As commonplace as divorce has become, it may be easy to overlook just how psychologically taxing it can be on children. The fracturing of a household can be a crushing blow to a child’s sense of security and structure. This is likely why, according to The Daily Mail, women whose parents divorced during childhood are twice as likely to attempt suicide and men are three times as likely.
These patterns are true even without consideration of the numerous other variables that can heighten the risk of suicide. The Daily Mail says that even when adjusting for variables like socioeconomic status, depression, and anxiety, divorce still proved a strong independent risk factor, especially in men. Though the research still rated adult living conditions such as addiction, delinquency, or unemployment as higher risk factors, evidence suggests that divorce can play a major role in heightening one’s vulnerability to suicide.
This means that any child, teen, or young adult who is enduring a parental divorce should at the very least be considered a candidate for outreach. And quite frequently, when divorce or another major disruption to household stability occurs, adults in the house are simply too preoccupied with their own personal traumas to fully comprehend the toll these experiences are taking on their children.
So if you know that a student, classmate or friend is going through a difficult time at home, or simply lives in a state of household insecurity, reach out. Be sure that they are receiving the support they need from caring adults beyond the walls of their broken home.
If you are struggling to cope with a situation at home, find a friend or teacher that you can confide in. Share what you’re going through. There are people who care and people who can help.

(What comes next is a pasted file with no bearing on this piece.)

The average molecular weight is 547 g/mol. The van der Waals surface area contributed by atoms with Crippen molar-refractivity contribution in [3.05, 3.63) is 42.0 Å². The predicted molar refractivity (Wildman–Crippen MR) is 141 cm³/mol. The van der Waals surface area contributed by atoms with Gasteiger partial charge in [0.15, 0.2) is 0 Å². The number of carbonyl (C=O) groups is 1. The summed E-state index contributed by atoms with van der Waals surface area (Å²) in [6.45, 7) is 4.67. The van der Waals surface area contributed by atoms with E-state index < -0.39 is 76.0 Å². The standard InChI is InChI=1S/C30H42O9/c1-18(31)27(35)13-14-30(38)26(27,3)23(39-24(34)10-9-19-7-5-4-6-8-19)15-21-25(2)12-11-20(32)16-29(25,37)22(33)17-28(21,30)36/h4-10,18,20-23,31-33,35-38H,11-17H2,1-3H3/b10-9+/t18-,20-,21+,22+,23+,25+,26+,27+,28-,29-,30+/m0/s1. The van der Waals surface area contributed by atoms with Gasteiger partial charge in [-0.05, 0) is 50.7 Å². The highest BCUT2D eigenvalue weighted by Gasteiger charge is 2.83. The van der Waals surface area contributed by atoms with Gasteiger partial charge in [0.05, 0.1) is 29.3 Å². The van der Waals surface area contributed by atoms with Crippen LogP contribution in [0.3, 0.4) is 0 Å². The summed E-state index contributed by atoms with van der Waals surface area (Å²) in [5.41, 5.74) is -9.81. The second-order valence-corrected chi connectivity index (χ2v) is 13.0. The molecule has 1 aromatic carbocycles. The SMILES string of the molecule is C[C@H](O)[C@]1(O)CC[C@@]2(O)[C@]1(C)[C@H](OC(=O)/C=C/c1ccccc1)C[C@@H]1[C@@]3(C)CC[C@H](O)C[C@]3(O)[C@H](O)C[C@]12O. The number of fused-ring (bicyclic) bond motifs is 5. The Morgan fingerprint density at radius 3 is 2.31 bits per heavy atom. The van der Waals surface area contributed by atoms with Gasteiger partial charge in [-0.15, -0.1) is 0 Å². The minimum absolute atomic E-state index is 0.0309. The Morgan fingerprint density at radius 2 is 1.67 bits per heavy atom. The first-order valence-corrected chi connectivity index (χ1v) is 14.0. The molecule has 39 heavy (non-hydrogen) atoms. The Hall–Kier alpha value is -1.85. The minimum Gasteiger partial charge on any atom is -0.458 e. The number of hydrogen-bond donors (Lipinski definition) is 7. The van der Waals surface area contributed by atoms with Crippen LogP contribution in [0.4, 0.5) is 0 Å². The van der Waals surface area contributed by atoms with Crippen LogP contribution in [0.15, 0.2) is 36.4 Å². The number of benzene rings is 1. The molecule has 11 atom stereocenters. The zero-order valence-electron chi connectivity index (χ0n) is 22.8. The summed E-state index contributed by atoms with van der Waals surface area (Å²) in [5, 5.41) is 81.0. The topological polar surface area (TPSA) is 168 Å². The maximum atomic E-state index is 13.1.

Dramatic Changes in Mood, Personality, or Lifestyle
In a certain regard, each of us exists on a continuum of constantly shifting emotions. We feel up, down, happy, or sad depending on the day, or even the hour. Teenagers, in particular, are notoriously erratic in their emotional ups and downs, a consequence of the hormonal changes that mark this period of development. However, dramatic and sustained shifts in personality, lifestyle, or mood should raise a red flag.
Such changes could be indicative of an emergent psychological issue or mood disorder. Sudden, extreme, or insistent behavioral change should be interpreted as a cry for help. Even if the risk of suicide is not immediate, noticeable and worrisome changes can be a sign that the individual is unconsciously reaching out for help.
In some cases, these personality changes may be coping mechanisms constructed to defend against the impact of hidden trauma like bullying, physical abuse, or molestation. The Rape Abuse and Incest National Network estimates that 1 in 6 girls, and 1 in 33 boys have been sexually abused. The incidence of domestic violence and bullying is even more common. This means that more people in your midst than you likely realize are carrying a terrible secret burden. That burden is likely to manifest in unpredictable ways.